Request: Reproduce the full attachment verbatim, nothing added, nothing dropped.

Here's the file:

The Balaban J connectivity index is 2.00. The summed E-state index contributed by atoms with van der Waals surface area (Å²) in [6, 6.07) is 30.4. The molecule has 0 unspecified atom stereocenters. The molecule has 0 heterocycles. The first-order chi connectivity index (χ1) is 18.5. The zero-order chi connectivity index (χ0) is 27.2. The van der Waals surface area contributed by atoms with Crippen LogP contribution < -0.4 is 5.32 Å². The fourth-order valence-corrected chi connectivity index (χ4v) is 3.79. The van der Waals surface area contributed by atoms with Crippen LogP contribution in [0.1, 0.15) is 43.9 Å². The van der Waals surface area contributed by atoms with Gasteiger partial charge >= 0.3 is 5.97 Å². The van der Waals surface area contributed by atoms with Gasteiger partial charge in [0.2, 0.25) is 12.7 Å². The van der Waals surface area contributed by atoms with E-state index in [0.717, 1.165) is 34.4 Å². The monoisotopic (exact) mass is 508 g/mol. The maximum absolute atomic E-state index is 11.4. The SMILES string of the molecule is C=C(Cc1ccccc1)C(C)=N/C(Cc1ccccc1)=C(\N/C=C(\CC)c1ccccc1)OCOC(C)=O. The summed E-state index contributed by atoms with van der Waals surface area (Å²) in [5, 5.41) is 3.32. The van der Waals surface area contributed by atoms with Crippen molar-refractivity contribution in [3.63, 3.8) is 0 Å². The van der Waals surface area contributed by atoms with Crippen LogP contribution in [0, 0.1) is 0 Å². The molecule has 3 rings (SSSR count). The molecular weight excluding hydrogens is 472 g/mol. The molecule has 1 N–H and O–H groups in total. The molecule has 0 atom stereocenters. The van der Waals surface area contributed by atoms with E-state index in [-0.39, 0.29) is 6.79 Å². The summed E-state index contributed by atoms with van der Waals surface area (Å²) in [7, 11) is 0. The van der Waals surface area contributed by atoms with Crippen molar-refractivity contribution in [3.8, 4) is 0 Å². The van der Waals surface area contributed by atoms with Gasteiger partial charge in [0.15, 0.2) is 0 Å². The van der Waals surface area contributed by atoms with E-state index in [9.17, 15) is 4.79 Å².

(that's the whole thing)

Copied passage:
The Balaban J connectivity index is 2.00. The summed E-state index contributed by atoms with van der Waals surface area (Å²) in [6, 6.07) is 30.4. The molecule has 0 unspecified atom stereocenters. The molecule has 0 heterocycles. The first-order chi connectivity index (χ1) is 18.5. The zero-order chi connectivity index (χ0) is 27.2. The van der Waals surface area contributed by atoms with Crippen LogP contribution < -0.4 is 5.32 Å². The fourth-order valence-corrected chi connectivity index (χ4v) is 3.79. The van der Waals surface area contributed by atoms with Crippen LogP contribution in [0.1, 0.15) is 43.9 Å². The van der Waals surface area contributed by atoms with Gasteiger partial charge >= 0.3 is 5.97 Å². The van der Waals surface area contributed by atoms with Gasteiger partial charge in [0.2, 0.25) is 12.7 Å². The van der Waals surface area contributed by atoms with E-state index in [0.717, 1.165) is 34.4 Å². The monoisotopic (exact) mass is 508 g/mol. The maximum absolute atomic E-state index is 11.4. The SMILES string of the molecule is C=C(Cc1ccccc1)C(C)=N/C(Cc1ccccc1)=C(\N/C=C(\CC)c1ccccc1)OCOC(C)=O. The summed E-state index contributed by atoms with van der Waals surface area (Å²) in [5, 5.41) is 3.32. The van der Waals surface area contributed by atoms with Crippen molar-refractivity contribution in [3.63, 3.8) is 0 Å². The van der Waals surface area contributed by atoms with Crippen LogP contribution in [0, 0.1) is 0 Å². The molecule has 3 rings (SSSR count). The molecular weight excluding hydrogens is 472 g/mol. The molecule has 1 N–H and O–H groups in total. The molecule has 0 atom stereocenters. The van der Waals surface area contributed by atoms with E-state index in [-0.39, 0.29) is 6.79 Å². The summed E-state index contributed by atoms with van der Waals surface area (Å²) in [7, 11) is 0. The van der Waals surface area contributed by atoms with Crippen molar-refractivity contribution in [3.8, 4) is 0 Å². The van der Waals surface area contributed by atoms with Gasteiger partial charge in [0.15, 0.2) is 0 Å². The van der Waals surface area contributed by atoms with E-state index in [9.17, 15) is 4.79 Å².